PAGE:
Here’s an in-depth intro to HTML so you can learn helpful coding hacks.

7. Read the piece out loud.

The value of this step can not be overstated.

Reading out loud isn’t just good for memory retention, it’s also great for spotting errors. You’re more likely to find clumsy sentences as well as other things spell check always won’t catch if you read out loud.

Best-selling author David Sedaris uses this verbal approach to fine-tune his writing.

According to Fast Company , Sedaris tests his works-in-progress by reading them aloud to live audiences because it helps him notice imperfections in the text. As he reads, he’ll circle everything from confusing or misleading phrasing to closely repeated words.

“I used to hate it when a book came out or a story was published and I would be like Ddamn, how did I not catch that? ‘” Sedaris said. “But you more or less always catch it when you’re reading out loud. ”

Reading out loud will help you catch these errors in the first go-round, that’ll save you time later.

8. Use “Find and Replace” to quickly fix common errors.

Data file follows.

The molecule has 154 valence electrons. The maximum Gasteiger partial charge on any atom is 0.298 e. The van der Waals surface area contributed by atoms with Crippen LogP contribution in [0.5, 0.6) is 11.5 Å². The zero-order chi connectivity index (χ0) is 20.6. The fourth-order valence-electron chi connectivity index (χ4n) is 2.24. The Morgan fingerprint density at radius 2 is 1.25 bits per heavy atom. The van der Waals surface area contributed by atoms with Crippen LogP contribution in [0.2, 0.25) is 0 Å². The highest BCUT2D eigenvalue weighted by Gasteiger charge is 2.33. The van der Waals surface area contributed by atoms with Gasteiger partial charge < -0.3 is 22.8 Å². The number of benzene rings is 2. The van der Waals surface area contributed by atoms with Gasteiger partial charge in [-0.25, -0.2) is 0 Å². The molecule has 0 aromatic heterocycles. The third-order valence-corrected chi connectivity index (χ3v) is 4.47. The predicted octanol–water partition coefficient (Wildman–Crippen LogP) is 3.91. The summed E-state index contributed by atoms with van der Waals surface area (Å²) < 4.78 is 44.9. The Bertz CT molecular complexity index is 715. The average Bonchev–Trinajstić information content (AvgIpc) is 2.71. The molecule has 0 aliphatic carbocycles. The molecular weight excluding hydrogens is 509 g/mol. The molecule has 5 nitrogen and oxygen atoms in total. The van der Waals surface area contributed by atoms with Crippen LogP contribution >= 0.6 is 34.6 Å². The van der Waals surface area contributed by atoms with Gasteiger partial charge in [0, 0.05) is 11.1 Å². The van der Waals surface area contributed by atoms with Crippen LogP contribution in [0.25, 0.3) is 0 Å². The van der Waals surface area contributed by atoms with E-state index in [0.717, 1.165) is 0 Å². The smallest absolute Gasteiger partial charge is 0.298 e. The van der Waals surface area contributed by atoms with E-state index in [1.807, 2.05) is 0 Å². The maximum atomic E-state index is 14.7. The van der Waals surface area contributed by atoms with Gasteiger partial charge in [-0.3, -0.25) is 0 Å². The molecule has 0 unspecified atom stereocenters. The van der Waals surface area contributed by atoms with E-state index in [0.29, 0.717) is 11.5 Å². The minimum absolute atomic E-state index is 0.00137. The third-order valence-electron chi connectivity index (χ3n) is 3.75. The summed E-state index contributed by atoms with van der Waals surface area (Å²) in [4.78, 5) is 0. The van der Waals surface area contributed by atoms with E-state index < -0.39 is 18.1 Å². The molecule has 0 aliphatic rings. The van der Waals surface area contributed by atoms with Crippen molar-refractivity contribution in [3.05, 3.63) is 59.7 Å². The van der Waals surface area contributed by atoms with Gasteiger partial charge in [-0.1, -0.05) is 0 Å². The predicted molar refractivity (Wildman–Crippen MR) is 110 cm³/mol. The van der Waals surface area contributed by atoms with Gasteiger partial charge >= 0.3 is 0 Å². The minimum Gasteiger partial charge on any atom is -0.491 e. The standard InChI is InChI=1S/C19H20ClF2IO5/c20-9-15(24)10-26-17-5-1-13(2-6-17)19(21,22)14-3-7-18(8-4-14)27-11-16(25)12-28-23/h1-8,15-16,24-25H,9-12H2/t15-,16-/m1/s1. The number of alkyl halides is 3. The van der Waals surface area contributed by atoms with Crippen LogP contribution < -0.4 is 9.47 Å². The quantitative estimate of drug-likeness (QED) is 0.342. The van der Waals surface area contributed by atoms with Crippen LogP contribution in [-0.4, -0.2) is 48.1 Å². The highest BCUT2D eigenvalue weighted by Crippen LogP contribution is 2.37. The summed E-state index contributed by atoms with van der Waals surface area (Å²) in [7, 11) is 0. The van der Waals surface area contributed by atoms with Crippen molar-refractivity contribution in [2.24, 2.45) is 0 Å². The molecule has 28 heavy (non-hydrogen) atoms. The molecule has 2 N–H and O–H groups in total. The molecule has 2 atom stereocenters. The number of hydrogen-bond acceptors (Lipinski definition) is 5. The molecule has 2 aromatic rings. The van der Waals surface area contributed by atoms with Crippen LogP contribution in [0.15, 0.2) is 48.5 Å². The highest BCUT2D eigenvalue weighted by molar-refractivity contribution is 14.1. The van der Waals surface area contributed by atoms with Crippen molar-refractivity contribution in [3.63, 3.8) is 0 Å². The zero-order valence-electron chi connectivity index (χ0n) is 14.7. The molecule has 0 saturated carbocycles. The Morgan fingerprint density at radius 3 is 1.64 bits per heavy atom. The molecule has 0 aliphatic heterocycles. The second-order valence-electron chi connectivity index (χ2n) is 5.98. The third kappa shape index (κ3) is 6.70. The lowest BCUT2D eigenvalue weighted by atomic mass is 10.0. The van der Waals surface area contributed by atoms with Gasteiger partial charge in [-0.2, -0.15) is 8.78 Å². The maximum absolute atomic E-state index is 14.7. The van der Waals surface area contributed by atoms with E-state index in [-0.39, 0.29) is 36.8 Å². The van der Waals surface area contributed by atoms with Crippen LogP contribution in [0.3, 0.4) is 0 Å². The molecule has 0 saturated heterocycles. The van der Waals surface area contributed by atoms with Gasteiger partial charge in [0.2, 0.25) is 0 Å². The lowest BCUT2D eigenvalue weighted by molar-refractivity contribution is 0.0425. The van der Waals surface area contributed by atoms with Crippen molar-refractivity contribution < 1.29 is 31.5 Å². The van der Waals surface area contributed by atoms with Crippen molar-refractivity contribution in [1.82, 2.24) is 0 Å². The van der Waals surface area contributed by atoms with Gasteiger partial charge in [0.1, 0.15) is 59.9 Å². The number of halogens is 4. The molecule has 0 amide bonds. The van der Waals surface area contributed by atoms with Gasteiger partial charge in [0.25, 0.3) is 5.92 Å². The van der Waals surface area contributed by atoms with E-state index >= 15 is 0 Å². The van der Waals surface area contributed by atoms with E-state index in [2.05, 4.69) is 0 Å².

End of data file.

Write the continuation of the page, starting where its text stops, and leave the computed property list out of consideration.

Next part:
We all have words that trip us up, no matter how long we’ve been writing or editing.

Think about it: What are the mistakes you tend to make when writing or editing? What things do you have a tendency to miss?

Start keeping track of this and adding it to a personal blog. Then, as you’re editing, do a “Find and Replace” before publishing to catch any mistakes that slipped through the cracks. It’s a far quicker way to polish an item than looking for these instances manually.

To do a “Find and Replace, ” hit Control + F on a PC (or Command + F on a Mac), type in your problem word or phrase, and click “Find. ”

9. Do a final check on Microsoft Word.

It doesn’t matter how fastidiously you eyeballed a bit of writing: More often than not, you will find additional errors using spell check that you would otherwise miss.

If your writing software has spell check, use it. We also recommend pasting the content into Microsoft Word (length-permitting) for a final check.

Just remember to give the document a few extra seconds to process your piece when you have pasted it in there, as Word has a little longer to “read” your piece and uncover any mistakes.

Then, you can go through it and assess any red or green squiggly lines you see.